Wal-Mart Heiress Alice Walton Finds $800 Million More for Her Crystal Bridges Museum

Wal-Mart Heiress Alice Walton Finds $800 Million More for Her Crystal Bridges Museum
Media-shy Wal-Mart heiress Alice Walton has already poured vast amounts of her own money into her Crystal Bridges Museum of American Art, funding the $50 million Moshe Safdie-designed project and gathering a wide-ranging collection of colonial-to-contemporary art to display in the space when it opens on November 11. Now, the Bentonville, Arkansas, museum has announced that it has received an additional $800 million endowment from the Walton Family Foundation (on whose board of directors Alice Walton sits) to fund the institution "in perpetuity."

Arkansas Business reports that the museum's director, Don Bacigalupi, has stated that $350 million of the endowment will go toward the institution's operating expenses, estimated at around $16-20 million per year. This annual allowance will, according to a statement from Crystal Bridges, place the museum "in the company of institutions such as the Smithsonian American Art Museum, the St. Louis Art Museum and the Phoenix Art Museum." The institution's acquisitions coffers will receive $325 million in padding from the endowment, while $125 million will be set aside for the future upkeep of the museum (a "rainy day fund," according to officials).

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The endowment "means Crystal Bridges will be on a sound financial footing for generations to come," Bacigalupi said in a statement. "We are in the fortunate position of having a founding donor family that understands the need for stability and sustainability going forward, and therefore has worked with us to create the base endowments upon which we will build and grow."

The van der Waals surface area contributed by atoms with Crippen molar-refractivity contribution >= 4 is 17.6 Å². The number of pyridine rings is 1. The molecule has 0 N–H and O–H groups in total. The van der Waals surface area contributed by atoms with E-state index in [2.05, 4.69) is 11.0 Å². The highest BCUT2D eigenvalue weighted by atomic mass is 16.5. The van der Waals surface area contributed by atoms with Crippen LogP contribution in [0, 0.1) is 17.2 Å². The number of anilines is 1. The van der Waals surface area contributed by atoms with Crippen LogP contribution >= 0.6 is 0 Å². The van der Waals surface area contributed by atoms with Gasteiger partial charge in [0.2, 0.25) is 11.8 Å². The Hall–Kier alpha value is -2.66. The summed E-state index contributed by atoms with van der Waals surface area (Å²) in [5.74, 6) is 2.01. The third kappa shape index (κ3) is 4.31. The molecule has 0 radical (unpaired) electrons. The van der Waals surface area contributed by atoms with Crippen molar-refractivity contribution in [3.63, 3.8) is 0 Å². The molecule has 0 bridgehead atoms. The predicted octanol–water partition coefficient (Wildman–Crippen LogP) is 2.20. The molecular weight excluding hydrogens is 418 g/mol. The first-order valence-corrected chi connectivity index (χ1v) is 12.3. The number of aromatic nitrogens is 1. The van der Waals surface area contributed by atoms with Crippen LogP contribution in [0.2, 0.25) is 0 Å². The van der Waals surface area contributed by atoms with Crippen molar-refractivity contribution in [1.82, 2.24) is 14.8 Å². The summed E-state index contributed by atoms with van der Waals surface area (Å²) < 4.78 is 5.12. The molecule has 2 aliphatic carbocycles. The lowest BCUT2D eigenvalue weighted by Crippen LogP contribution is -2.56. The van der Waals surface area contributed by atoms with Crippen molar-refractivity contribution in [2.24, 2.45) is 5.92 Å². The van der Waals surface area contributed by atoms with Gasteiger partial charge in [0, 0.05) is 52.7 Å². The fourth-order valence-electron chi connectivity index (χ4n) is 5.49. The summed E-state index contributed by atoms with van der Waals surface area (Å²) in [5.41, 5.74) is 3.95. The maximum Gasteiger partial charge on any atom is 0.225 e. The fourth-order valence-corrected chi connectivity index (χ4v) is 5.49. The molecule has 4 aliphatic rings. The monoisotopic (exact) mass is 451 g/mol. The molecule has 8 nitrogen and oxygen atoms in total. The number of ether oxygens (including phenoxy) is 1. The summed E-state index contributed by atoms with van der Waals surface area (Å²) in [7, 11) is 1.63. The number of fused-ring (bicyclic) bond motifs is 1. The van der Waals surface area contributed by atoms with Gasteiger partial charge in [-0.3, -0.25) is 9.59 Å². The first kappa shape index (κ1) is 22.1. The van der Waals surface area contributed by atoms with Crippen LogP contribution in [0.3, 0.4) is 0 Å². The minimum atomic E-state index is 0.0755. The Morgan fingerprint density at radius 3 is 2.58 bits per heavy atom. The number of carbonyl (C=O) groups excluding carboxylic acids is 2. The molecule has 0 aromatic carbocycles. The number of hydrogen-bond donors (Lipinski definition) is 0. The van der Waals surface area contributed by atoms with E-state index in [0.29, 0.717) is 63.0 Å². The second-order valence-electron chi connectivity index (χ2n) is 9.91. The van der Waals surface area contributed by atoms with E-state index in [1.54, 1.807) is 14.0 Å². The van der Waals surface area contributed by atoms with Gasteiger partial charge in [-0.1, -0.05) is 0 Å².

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Just because a new museum is bankrolled by a wealthy patron doesn't mean it will be a success, as evidenced by the massive flop of the Museo Soumaya, the pet project of the world's richest man, Carlos Slim. When that institution opened in March, Art+Auction editor-in-chief Benjamin Genocchio declared it "tragic." Yet from the start, Walton has approached the foundation of Crystal Bridges with both scholarship and taste, albeit of a rather rapacious variety.

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In reference to the latest endowment, she spoke on behalf of her family's foundation. "We seek thoughtful, strategic investments that create and strengthen partnerships with our grantees and the communities they serve," Walton said. "By investing in the endowment of Crystal Bridges Museum of American Art, my family has laid a foundation on which this institution can continue to grow as a resource for our community, state and nation."